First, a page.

reconciliation (4)

Lord, help the Arab peoples to see your awe-inspiring works and glorify you.

“And amazement seized them all, and they glorified God and were filled with awe, saying ‘We have seen extraordinary things today.’” Luke 5:26
Pray for the local churches in the Arabian Peninsula, especially for unity and healed hearts of reconciliation. Pray for believers to boldly share the Gospel. Pray that Muslim background believers may be bold in sharing their faith and inviting their friends and family members to study the Word together and learn about Jesus.
Pray for wisdom among workers in the Arabian Peninsula as they look for people of peace and disciple many into the Kingdom. Pray for good soil in the hearts of those in the Arabian Peninsula. Pray that no birds would steal the seed and that thorns won't choke out the seed that sprouts. Pray for a multiplication of harvest.
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I fear that the church in these days, especially in the West, has become shallow in our understanding and practice of forgiveness. We sometimes confuse forgiveness with overlooking sins. And agape* love in the church family certainly covers over a multitude of sins. (1 Peter 4:8) But the depth of forgiveness in the church family must be more than putting up with one another's faults and weaknesses. Nor is forgiveness the same as understanding. I have heard someone say, “Well, I can forgive him because I understand why he did that.” Real forgiveness does not demand understanding. It can come while you still hurt. Such forgiveness is the key to true reconciliation that releases the power of God in our midst.

In the years that I was pastoring churches I always used the words of Jesus in Matthew 18:15-17 as a guide for church discipline when someone had sinned against the whole body. I believe that is justified to some extent. But that is really not the context in which Jesus spoke those words. They begin, “If your brother sins against you.” Because of the importance of this passage I want to present it here in its entirety including verses 18-20. And I encourage you to read it slowly and thoughtfully before I begin to unpack some of it.

“If your brother sins against you, go and tell him his fault, between you and him alone. If he listens to you, you have gained your brother. But if he does not listen, take one or two others along with you, that every charge may be established by the evidence of two or three witnesses. If he refuses to listen to them, tell it to the church. And if he refuses to listen even to the church, let him be to you as a Gentile and a tax collector. Truly, I say to you, whatever you bind on earth shall be bound in heaven, and whatever you loose on earth shall be loosed in heaven. Again I say to you, if two of you agree on earth about anything they ask, it will be done for them by my Father in heaven. For where two or three are gathered in my name, there am I among them.”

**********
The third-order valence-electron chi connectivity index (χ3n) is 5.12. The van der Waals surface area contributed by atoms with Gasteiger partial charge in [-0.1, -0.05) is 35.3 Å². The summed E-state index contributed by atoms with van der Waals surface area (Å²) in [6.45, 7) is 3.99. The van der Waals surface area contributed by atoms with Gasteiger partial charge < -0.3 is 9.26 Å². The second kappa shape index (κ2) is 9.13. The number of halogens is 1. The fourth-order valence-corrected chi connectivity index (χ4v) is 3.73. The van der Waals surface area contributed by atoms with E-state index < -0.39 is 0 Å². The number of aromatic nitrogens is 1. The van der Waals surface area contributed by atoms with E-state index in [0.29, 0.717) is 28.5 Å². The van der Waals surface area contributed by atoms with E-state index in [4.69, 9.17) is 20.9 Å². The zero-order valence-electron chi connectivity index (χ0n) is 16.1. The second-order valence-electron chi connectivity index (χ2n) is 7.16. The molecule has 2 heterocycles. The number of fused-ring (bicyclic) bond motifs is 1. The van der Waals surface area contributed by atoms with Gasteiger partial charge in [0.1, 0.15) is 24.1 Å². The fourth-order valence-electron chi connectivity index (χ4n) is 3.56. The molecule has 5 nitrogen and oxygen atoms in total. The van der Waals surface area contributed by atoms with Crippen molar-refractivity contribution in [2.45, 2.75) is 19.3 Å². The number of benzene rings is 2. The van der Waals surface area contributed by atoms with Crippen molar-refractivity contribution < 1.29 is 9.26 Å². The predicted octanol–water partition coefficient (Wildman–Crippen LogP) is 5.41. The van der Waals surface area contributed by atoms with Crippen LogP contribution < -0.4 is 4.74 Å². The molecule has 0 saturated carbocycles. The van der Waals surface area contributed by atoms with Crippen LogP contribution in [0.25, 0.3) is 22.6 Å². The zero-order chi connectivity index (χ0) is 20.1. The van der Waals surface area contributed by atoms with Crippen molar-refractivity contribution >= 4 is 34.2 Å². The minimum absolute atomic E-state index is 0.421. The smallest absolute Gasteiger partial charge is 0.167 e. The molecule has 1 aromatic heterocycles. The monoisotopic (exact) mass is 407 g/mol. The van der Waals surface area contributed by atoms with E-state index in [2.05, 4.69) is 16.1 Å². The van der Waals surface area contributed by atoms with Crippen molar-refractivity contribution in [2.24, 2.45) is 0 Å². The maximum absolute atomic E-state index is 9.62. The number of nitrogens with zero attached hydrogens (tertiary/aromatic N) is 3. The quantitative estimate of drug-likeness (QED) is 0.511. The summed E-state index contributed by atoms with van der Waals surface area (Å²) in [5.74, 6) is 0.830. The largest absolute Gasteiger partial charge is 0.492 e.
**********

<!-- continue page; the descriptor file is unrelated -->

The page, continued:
First, notice the goal of reconciliation. When someone wrongs you, you are not to go to them as the judge pointing out how wrong they are. Your goal is to heal the relationship. From the start you need to have worked through your willingness to forgive, and restore the relationship, possibly deeper than it ever had been before.

This requires humility produced by the Holy Spirit through time spent agonizing in prayer for the person. And that humility extends to a willingness to sit down with a person before an outside party. When you bring in another party, or failing that, go before the entire church, you have to be open for them to see things you haven't seen in the issue. And you have to be humble enough to submit to their authority over you for the sake of reconciliation. This will require nothing short of the agape* love that God is developing in our lives and in the fellowship of the church.

And even the judgment of the church, is to be carried out in heartbroken agape*. While treating people as non-believers does not mean we have no more contact with them, it does mean that the whole purpose of the body of Christ is broken. And seems to be very serious. Jesus says rather forcefully here, “Whatever you bind on Earth will be bound in heaven.” He says identical words in John 20 where He breathes on his disciples the Holy Spirit.

“And when he had said this, he breathed on them and said to them, “Receive the Holy Spirit. If you forgive the sins of any, they are forgiven them; if you withhold forgiveness from any, it is withheld.”

(John 20:22,23)

Finally we see the depth of agreeing together in prayer that can only come from forgiving from our very hearts. Peter comes to Jesus and asks how many times shall he keep on forgiving someone who has wronged him. Jesus tells the parable of the servant who has received great forgiveness, but won't forgive his fellow servant. And he concludes with verse 35.

“So also my heavenly Father will do to every one of you, if you do not forgive your brother from your heart.”

*Agape is the ultimate love of God poured out in our lives. The fullest description of agape in 1 Corinthians 13.



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Been betrayed lately?

Celebrating 50 years (this year) in ministry I can assure you that misunderstandings, mistrust and betrayals are unavoidable. In fact, as odd as it may sound, they are actually part of the plan. After all, if we're to reign with Him, we must first suffer with Him. It's in our suffering that we are conformed into His image.

For resurrection life to exist, something must die. It's not "if I'm ever betrayed". It's "when I'm betrayed". You see, many people blame the devil, when all along it's God who provides our "Judas'".

Why? God provides our Judas' to get us to our crosses. We must take up "our crosses daily and follow Him". Those are the crosses on which we die--to ourselves, our dreams, our desires, self-will and even self-esteem. "Accept" myself? Certainly. "Esteem" myself? Never. God says I'm to esteem others better than myself. Esteem ourselves and in every betrayal, we'll see ourselves as victims and wallow in self-pity. That is not the role of a kingdom Christian. We are more than conquerors!

Let's get to it. As long as we can be offended, God will see to it that we are. It's a measure of our death to self. Spiritual maturity is growing to a place where we are "un-offendable". It's a long-term process. I'd like to live at the place where I can say, "You may grieve me, you may hurt me, but you'll never offend me. I don't 'rent space to people in my brain'." But such maturity isn't easily gotten.